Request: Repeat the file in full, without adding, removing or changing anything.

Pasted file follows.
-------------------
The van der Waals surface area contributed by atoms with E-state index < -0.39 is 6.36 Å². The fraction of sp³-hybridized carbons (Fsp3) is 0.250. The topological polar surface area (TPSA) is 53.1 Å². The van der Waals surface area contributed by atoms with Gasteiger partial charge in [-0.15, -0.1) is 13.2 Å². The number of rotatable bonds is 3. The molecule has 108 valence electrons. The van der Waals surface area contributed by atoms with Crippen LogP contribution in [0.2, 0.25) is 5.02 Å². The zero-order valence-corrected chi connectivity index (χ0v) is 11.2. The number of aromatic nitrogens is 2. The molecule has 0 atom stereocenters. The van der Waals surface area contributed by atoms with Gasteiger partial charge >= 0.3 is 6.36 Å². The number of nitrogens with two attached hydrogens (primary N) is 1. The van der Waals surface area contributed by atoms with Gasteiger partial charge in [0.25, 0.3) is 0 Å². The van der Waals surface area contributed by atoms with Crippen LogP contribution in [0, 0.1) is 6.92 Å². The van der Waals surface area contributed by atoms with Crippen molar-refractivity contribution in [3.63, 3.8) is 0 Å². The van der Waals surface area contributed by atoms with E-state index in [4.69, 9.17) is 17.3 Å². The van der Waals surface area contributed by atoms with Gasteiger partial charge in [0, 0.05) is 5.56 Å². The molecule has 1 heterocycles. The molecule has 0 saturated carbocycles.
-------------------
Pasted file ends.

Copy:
The van der Waals surface area contributed by atoms with E-state index < -0.39 is 6.36 Å². The fraction of sp³-hybridized carbons (Fsp3) is 0.250. The topological polar surface area (TPSA) is 53.1 Å². The van der Waals surface area contributed by atoms with Gasteiger partial charge in [-0.15, -0.1) is 13.2 Å². The number of rotatable bonds is 3. The molecule has 108 valence electrons. The van der Waals surface area contributed by atoms with Crippen LogP contribution in [0.2, 0.25) is 5.02 Å². The zero-order valence-corrected chi connectivity index (χ0v) is 11.2. The number of aromatic nitrogens is 2. The molecule has 0 atom stereocenters. The van der Waals surface area contributed by atoms with Gasteiger partial charge >= 0.3 is 6.36 Å². The number of nitrogens with two attached hydrogens (primary N) is 1. The van der Waals surface area contributed by atoms with Gasteiger partial charge in [0.25, 0.3) is 0 Å². The van der Waals surface area contributed by atoms with Crippen LogP contribution in [0, 0.1) is 6.92 Å². The van der Waals surface area contributed by atoms with Crippen molar-refractivity contribution in [3.63, 3.8) is 0 Å². The van der Waals surface area contributed by atoms with E-state index in [4.69, 9.17) is 17.3 Å². The van der Waals surface area contributed by atoms with Gasteiger partial charge in [0, 0.05) is 5.56 Å². The molecule has 1 heterocycles. The molecule has 0 saturated carbocycles.